Here's a great recipe for January 1 or any day of the year!  In about an hour,  you'll have a hearty side dish of creamy peas and salty bacon in a rich broth.  It's black-eyed peas at a whole new level.

Eating black-eyed peas on January 1 is good luck.  I’m covered!  I’ll even make them a few more times during the year as a kind of booster shot!  Black-eyed peas are under-used and underrated, perhaps because - too often - they are simply boiled or poured from a can.  Follow my recipe, and with just a little time and attention, you’ll transform this humble legume’s flavor from blah to bangin’.  Guaranteed.  And who knows – you might luck into a new favorite!

Ingredients (serves 4)

1.25 cups dried black-eyed peas (Goya recommended)
4 – 5 cups low sodium chicken stock
4 pieces (or ¼ pound) thick cut bacon or pancetta, diced
½ large onion cut into 2 – 3 wedges
1 large carrot cut in half
1 stalk of celery cut in half
1 jalapeno pepper left whole, with a slit cut in the side (optional)
1 clove garlic, crushed
Crushed red pepper
Canola oil
Salt & pepper

Notes to start:  The black-eyed peas do not have to be soaked overnight.  They will be tender after simmering for 60 – 75 minutes.  If you wish to speed up the process, you may soak them overnight, but you’ll get vastly better flavor with the low-and-slow method. Also, do not salt the black-eyed peas until the dish is completely done.

Rinse the black-eyed peas and check for (and remove) any stones.  I’ve never found a stone, but every recipe for dried beans tells you to do this, so just do it.

Put a thin drizzle of canola oil in the bottom of your pot (small Dutch oven or medium soup pot).  Heat on medium high and add your diced bacon or pancetta.  I like to use pancetta.  Cook until it is almost crispy (about 4 minutes depending on thickness).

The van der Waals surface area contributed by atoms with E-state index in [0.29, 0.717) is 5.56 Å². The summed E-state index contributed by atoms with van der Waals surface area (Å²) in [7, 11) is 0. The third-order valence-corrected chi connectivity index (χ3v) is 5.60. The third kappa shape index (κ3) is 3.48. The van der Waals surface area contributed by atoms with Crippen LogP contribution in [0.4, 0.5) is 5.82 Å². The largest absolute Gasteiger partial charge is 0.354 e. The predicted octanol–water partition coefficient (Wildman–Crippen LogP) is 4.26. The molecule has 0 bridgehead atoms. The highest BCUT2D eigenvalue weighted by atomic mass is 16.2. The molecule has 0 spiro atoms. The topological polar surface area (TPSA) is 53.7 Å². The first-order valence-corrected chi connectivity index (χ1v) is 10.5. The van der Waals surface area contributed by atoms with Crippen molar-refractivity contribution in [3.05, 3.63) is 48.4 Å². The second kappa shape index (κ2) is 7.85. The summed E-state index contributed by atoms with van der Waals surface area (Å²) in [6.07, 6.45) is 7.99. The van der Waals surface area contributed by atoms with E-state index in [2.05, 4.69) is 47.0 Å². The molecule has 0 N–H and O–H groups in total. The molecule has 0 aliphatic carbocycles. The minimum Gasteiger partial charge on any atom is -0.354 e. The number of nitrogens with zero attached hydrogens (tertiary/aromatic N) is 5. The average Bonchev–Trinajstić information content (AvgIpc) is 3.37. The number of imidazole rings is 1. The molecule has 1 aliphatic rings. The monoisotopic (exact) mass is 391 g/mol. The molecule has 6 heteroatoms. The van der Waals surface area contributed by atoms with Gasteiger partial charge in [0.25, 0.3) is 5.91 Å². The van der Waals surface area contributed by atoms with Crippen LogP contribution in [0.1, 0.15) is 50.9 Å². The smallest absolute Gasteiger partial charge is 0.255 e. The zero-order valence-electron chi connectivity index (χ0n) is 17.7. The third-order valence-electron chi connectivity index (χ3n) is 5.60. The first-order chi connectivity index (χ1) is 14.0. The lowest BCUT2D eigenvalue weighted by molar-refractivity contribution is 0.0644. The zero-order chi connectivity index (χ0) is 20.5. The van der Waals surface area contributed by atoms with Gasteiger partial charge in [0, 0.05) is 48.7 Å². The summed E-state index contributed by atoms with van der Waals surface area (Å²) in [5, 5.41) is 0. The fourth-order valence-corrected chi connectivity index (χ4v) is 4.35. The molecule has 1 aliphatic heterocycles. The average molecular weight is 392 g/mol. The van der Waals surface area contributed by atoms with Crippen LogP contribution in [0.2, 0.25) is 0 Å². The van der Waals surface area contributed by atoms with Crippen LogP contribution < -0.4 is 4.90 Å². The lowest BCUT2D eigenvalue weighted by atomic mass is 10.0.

Drain most of the oil / grease from the pot.  Leave the bacon in the pot, and over medium heat add the onion, carrot, celery, jalapeno, garlic, a shake of crushed red pepper, and black pepper to taste.  Cook for 2 – 3 minutes.

Next, add the black-eyed peas and mix with the veggies / bacon.  Then cover with 4 cups of low sodium chicken stock.

Bring to a boil and then reduce to a low simmer.  Let the stock gently bubble.  Don’t cover the pot.  Stir occasionally, and keep an eye on the level of your chicken stock.

If your chicken stock gets low (and your peas are thick), add half a cup or up to one cup of reserved stock.  Continue to adjust as needed.  You can make the broth as thick or thin as you want by controlling the stock; just be sure not to make it so thick that you risk burning your peas.

After 45 minutes, check your peas for tenderness, and your stock level.  The black-eyed peas usually take 60 to 75 minutes to become tender.  Cooking time will vary with simmering strength.  

When the peas are tender, remove the celery.  It’s past its prime.  Serve the black-eyed peas with or without the broth.  (The broth is quite good!)  I include the carrots, jalapeno, and some of the onion, but that’s personal preference.  If you wish to serve only the peas, it’s fine.

Taste for salt.  Now is when you add it, if needed.  There are two reasons for waiting until now:  First, the salt will change the texture of the peas if included in the cooking process.  Next, the bacon or pancetta will add saltiness to the dish.  I usually find that no salt is needed.

May this dish bring you good luck on New Year’s Day and every day that you fix it!  Enjoy!

First published by Judy on January 2, 2014

Lucky Black-Eyed Peas